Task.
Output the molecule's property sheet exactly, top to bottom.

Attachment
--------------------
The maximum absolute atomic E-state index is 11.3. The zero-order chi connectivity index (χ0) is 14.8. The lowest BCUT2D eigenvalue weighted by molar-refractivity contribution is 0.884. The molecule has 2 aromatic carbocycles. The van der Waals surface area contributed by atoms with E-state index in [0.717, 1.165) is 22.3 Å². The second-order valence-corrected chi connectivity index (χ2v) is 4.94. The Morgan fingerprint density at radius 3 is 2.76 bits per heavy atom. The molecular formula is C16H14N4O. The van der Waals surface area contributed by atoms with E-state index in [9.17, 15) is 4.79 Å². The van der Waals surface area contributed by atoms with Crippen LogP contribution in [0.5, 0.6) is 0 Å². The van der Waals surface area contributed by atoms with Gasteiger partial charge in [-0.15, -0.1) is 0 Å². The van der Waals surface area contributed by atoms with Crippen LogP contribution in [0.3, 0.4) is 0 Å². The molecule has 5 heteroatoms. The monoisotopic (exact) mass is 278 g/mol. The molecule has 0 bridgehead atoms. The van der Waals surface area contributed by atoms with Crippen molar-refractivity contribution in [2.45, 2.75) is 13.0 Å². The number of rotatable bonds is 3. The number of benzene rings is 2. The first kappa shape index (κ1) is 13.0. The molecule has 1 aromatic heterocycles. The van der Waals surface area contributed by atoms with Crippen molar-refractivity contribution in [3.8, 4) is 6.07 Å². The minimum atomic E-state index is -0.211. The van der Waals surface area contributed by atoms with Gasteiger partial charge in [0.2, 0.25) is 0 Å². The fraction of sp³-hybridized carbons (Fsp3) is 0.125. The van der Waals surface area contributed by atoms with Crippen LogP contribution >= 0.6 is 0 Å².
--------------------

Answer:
The maximum absolute atomic E-state index is 11.3. The zero-order chi connectivity index (χ0) is 14.8. The lowest BCUT2D eigenvalue weighted by molar-refractivity contribution is 0.884. The molecule has 2 aromatic carbocycles. The van der Waals surface area contributed by atoms with E-state index in [0.717, 1.165) is 22.3 Å². The second-order valence-corrected chi connectivity index (χ2v) is 4.94. The Morgan fingerprint density at radius 3 is 2.76 bits per heavy atom. The molecular formula is C16H14N4O. The van der Waals surface area contributed by atoms with E-state index in [9.17, 15) is 4.79 Å². The van der Waals surface area contributed by atoms with Crippen LogP contribution in [0.5, 0.6) is 0 Å². The van der Waals surface area contributed by atoms with Gasteiger partial charge in [-0.15, -0.1) is 0 Å². The van der Waals surface area contributed by atoms with Crippen LogP contribution in [0.3, 0.4) is 0 Å². The molecule has 5 heteroatoms. The monoisotopic (exact) mass is 278 g/mol. The molecule has 0 bridgehead atoms. The van der Waals surface area contributed by atoms with Crippen molar-refractivity contribution in [2.45, 2.75) is 13.0 Å². The number of rotatable bonds is 3. The number of benzene rings is 2. The first kappa shape index (κ1) is 13.0. The molecule has 1 aromatic heterocycles. The van der Waals surface area contributed by atoms with Crippen molar-refractivity contribution in [3.8, 4) is 6.07 Å². The minimum atomic E-state index is -0.211. The van der Waals surface area contributed by atoms with Gasteiger partial charge in [0.2, 0.25) is 0 Å². The fraction of sp³-hybridized carbons (Fsp3) is 0.125. The van der Waals surface area contributed by atoms with Crippen LogP contribution >= 0.6 is 0 Å².